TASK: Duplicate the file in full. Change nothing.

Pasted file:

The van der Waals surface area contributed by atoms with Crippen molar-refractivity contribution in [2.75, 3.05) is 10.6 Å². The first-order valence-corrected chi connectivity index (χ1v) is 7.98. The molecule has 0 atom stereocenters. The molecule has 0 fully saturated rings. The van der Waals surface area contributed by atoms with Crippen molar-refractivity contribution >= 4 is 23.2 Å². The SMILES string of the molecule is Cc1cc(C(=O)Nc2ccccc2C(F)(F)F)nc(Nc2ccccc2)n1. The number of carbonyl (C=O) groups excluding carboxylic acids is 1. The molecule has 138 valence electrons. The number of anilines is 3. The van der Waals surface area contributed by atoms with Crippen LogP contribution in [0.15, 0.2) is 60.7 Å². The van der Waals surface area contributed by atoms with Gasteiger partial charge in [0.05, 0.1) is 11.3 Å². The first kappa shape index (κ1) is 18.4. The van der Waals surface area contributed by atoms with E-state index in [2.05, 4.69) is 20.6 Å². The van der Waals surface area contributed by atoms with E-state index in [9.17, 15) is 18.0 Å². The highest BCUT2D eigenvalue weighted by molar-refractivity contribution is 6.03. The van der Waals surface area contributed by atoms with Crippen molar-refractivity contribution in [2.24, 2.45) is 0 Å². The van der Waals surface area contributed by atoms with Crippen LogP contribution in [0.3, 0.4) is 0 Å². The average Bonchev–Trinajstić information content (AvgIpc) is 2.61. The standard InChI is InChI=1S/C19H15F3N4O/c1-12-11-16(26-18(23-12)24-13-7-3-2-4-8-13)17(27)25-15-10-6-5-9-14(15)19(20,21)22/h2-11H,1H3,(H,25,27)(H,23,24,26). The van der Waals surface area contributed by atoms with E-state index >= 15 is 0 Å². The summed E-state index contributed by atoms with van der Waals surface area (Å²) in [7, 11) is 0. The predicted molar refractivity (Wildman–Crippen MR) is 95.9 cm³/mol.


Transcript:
The van der Waals surface area contributed by atoms with Crippen molar-refractivity contribution in [2.75, 3.05) is 10.6 Å². The first-order valence-corrected chi connectivity index (χ1v) is 7.98. The molecule has 0 atom stereocenters. The molecule has 0 fully saturated rings. The van der Waals surface area contributed by atoms with Crippen molar-refractivity contribution >= 4 is 23.2 Å². The SMILES string of the molecule is Cc1cc(C(=O)Nc2ccccc2C(F)(F)F)nc(Nc2ccccc2)n1. The number of carbonyl (C=O) groups excluding carboxylic acids is 1. The molecule has 138 valence electrons. The number of anilines is 3. The van der Waals surface area contributed by atoms with Crippen LogP contribution in [0.15, 0.2) is 60.7 Å². The van der Waals surface area contributed by atoms with Gasteiger partial charge in [0.05, 0.1) is 11.3 Å². The first kappa shape index (κ1) is 18.4. The van der Waals surface area contributed by atoms with E-state index in [2.05, 4.69) is 20.6 Å². The van der Waals surface area contributed by atoms with E-state index in [9.17, 15) is 18.0 Å². The highest BCUT2D eigenvalue weighted by molar-refractivity contribution is 6.03. The van der Waals surface area contributed by atoms with Crippen molar-refractivity contribution in [2.24, 2.45) is 0 Å². The van der Waals surface area contributed by atoms with Crippen LogP contribution in [0.3, 0.4) is 0 Å². The average Bonchev–Trinajstić information content (AvgIpc) is 2.61. The standard InChI is InChI=1S/C19H15F3N4O/c1-12-11-16(26-18(23-12)24-13-7-3-2-4-8-13)17(27)25-15-10-6-5-9-14(15)19(20,21)22/h2-11H,1H3,(H,25,27)(H,23,24,26). The van der Waals surface area contributed by atoms with E-state index >= 15 is 0 Å². The summed E-state index contributed by atoms with van der Waals surface area (Å²) in [7, 11) is 0. The predicted molar refractivity (Wildman–Crippen MR) is 95.9 cm³/mol.